Gratitude is an acceptance letter, a winning number, the free lunch you were told was impossible. In the language of spirit, gratitude conjures grace: a gift you did nothing to earn. Gratitude lets you feel like you will have what you need to make your journey. And it spills over into appreciation—of the person who loves you that much, the stranger whose kindness was unbidden, the world more beautiful than you knew.
Appreciation warms us. It is a gentle form of enthusiasm, which in the original Greek meant to be inspired by—even possessed by—a god. To have the divine inside you, glowing through the folds of viscera. And what slid that god inside? Somebody loving you, a burden dissolving, a community gathering round, an amazement.
All this wordplay might solve the mystery of why people never want to undo a horrific diagnosis. “Do you wish you had never had to go through this?” reporters invariably ask, and always the answer surprises us: “I would not change a thing.” All the fear and uncertainty and struggle they endured were wiped out by the gratitude that followed. To be alive is now extraordinary; the love and help that got them here has changed them. They like themselves better this way.
How different that is from the cultural imperative to be abruptly grateful on a single crisp day in late November, while your uncle is spouting praise for Trump and your spouse is already half drunk and you hate turkey and intend to console yourself with pizza the next day. We are too far from any real gratitude—the sort people feel when they are strangers and find welcome or starving and find food. Life has too much stress, too little real struggle.
Enter the wellness industry, the urgings toward mindfulness, the therapists ordering patients to write gratitude letters every day and fucking learn how to feel grateful. New research has so elevated the importance of this emotion that it will sound like bragging if I say gratitude has always come easily to me. Why, I used to wonder—was I just so Pollyanna, I could not see how grim life was? Then I thought it through. First, I had a mother so sensitive to any tiny childish worry or pain, so quick to accept and love and soothe, that I never felt beleaguered and alone in the world. A lot of kids do—forever. But secure attachment, the psychologists say, lets you value what you have.
Also, my father died when I was a baby, so I knew early how lucky anybody was just to be alive.
Also, I spent a lot of time trying to cheer up my mom, who did not feel lucky to be widowed at twenty-nine, let alone having been born in a large family to a mother with neither the time nor the disposition to be loving. The harder I tried to convince her that other people’s lives were not all as happy as they looked—and her own life would not always be lonely—the more flexible my own brain became, able to spin a rationale for nearly anything. This is not always a healthy trait, but it does keep you from sinking into a pout.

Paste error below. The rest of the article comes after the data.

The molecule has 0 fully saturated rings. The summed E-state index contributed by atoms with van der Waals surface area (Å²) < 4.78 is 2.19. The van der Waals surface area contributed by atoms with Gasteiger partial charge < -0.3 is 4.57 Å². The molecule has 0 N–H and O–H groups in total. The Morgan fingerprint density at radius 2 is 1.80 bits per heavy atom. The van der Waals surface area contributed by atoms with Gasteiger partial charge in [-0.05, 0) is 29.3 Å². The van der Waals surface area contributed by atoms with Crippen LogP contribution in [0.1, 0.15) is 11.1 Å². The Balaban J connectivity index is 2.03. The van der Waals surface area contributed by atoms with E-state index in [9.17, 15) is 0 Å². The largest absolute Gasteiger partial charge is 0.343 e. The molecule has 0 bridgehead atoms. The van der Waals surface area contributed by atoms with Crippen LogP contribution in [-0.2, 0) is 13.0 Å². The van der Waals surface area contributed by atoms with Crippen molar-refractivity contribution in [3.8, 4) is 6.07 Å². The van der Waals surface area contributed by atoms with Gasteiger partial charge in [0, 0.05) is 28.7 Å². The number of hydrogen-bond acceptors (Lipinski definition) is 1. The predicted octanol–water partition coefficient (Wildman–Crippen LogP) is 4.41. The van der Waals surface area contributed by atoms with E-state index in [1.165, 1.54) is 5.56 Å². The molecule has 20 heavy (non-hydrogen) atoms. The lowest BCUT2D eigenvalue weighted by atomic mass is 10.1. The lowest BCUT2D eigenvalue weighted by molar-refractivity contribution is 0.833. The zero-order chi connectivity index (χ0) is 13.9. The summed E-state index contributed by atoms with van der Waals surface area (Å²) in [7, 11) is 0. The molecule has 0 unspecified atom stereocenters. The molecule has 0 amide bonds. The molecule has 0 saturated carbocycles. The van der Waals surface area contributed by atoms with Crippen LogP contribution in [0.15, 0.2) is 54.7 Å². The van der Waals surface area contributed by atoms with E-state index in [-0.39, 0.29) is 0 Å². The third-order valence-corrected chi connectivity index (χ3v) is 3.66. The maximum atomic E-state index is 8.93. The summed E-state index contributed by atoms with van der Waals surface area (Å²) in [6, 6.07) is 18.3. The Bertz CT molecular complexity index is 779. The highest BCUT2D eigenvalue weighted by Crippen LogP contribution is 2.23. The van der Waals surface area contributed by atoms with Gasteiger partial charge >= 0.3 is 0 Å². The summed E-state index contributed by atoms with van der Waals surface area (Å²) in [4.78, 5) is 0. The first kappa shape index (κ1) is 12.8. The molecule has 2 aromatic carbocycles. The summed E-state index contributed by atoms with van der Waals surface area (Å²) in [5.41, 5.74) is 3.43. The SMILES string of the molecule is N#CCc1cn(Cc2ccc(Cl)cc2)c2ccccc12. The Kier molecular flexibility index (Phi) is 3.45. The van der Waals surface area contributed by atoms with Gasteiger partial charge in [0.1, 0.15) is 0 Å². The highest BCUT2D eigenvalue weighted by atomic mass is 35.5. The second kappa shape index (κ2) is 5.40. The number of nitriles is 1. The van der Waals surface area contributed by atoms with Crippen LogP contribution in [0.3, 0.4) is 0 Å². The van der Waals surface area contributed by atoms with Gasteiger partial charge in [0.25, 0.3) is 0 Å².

Finally, I was raised Catholic, and in Catholicism, you thank God for everything. Existence is contingent. Praise belongs elsewhere. Your life is about more than you. These beliefs leave zero room for the sense of entitlement that now plagues our culture. Why—because we have had it too easy, and we have too much? Is that the buried reason so many of us hate immigrants? Close-knit, implausibly generous, with a crazy-hard work ethic, they remind us of what we have lost: both gratitude and hope.
Turns out the two emotions are linked. When you are grateful, you feel optimistic enough to hope for important joys. When you live in a sea of stuff, its abundance tainted by the pessimism of a failing culture, you wind up grabby and self-centered, too cynical to hope for love, peace, democracy, justice, a clean and pure world, and leaders with the common sense and power to keep our tech from hurting us. What is left to hope for? A good Black Friday deal on a bigger flatscreen?
Cynicism, corrosive as battery acid, floods me every time I read the news. I keep my hope personal these days: health and happiness for everyone I love, including myself. I am grateful as often as ever. But even in that manageable personal sphere, a ridiculous anxiety cuts in, pushed by media and a general sense of precariousness. Instead of being grateful that we have savings and can pay our bills, I slide into abstract and hypothetical worries. What if this or that crisis comes? What if we have not saved enough, and what is enough? Instead of being grateful to feel good, I think of all the ills age will bring….
Anything you are grateful for can be flipped into fear. But it can also be flipped back. When I worry about my husband’s health, I remind myself to be grateful I have a husband I love enough to want to keep him alive. This Thursday, depressed by this country’s waning ability to feel grateful for anything, I will remind myself that a country is made up of billions of personal lives, each finding their own ways to be grateful even in a general climate of fear, division, and nonsense.
That is how this republic was born: from a collection of individual hopes. Damage was done along the way; repairs are still needed. But the more gratitude we can summon, the more will spill over into an appreciation of what we still have. And from that can come hope.
Read more by Jeannette Cooperman here.